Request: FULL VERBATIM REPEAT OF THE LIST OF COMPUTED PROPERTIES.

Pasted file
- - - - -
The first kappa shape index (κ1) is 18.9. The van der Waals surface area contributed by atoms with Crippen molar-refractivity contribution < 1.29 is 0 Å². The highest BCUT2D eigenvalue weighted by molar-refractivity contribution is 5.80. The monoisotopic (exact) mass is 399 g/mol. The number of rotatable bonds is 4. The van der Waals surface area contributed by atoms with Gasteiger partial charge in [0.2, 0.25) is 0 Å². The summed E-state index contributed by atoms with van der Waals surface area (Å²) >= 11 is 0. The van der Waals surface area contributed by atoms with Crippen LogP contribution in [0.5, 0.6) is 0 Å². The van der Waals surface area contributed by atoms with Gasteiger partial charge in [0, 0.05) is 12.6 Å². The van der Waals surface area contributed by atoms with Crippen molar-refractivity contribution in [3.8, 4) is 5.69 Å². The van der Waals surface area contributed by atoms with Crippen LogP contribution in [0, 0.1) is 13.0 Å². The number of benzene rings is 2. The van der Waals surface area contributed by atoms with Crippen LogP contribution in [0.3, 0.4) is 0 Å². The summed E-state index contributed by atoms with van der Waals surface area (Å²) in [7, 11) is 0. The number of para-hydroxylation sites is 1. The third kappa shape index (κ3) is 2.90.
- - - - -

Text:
The first kappa shape index (κ1) is 18.9. The van der Waals surface area contributed by atoms with Crippen molar-refractivity contribution < 1.29 is 0 Å². The highest BCUT2D eigenvalue weighted by molar-refractivity contribution is 5.80. The monoisotopic (exact) mass is 399 g/mol. The number of rotatable bonds is 4. The van der Waals surface area contributed by atoms with Gasteiger partial charge in [0.2, 0.25) is 0 Å². The summed E-state index contributed by atoms with van der Waals surface area (Å²) >= 11 is 0. The van der Waals surface area contributed by atoms with Crippen LogP contribution in [0.5, 0.6) is 0 Å². The van der Waals surface area contributed by atoms with Gasteiger partial charge in [0, 0.05) is 12.6 Å². The van der Waals surface area contributed by atoms with Crippen molar-refractivity contribution in [3.8, 4) is 5.69 Å². The van der Waals surface area contributed by atoms with Crippen LogP contribution in [0, 0.1) is 13.0 Å². The number of benzene rings is 2. The van der Waals surface area contributed by atoms with Crippen LogP contribution in [0.3, 0.4) is 0 Å². The summed E-state index contributed by atoms with van der Waals surface area (Å²) in [7, 11) is 0. The number of para-hydroxylation sites is 1. The third kappa shape index (κ3) is 2.90.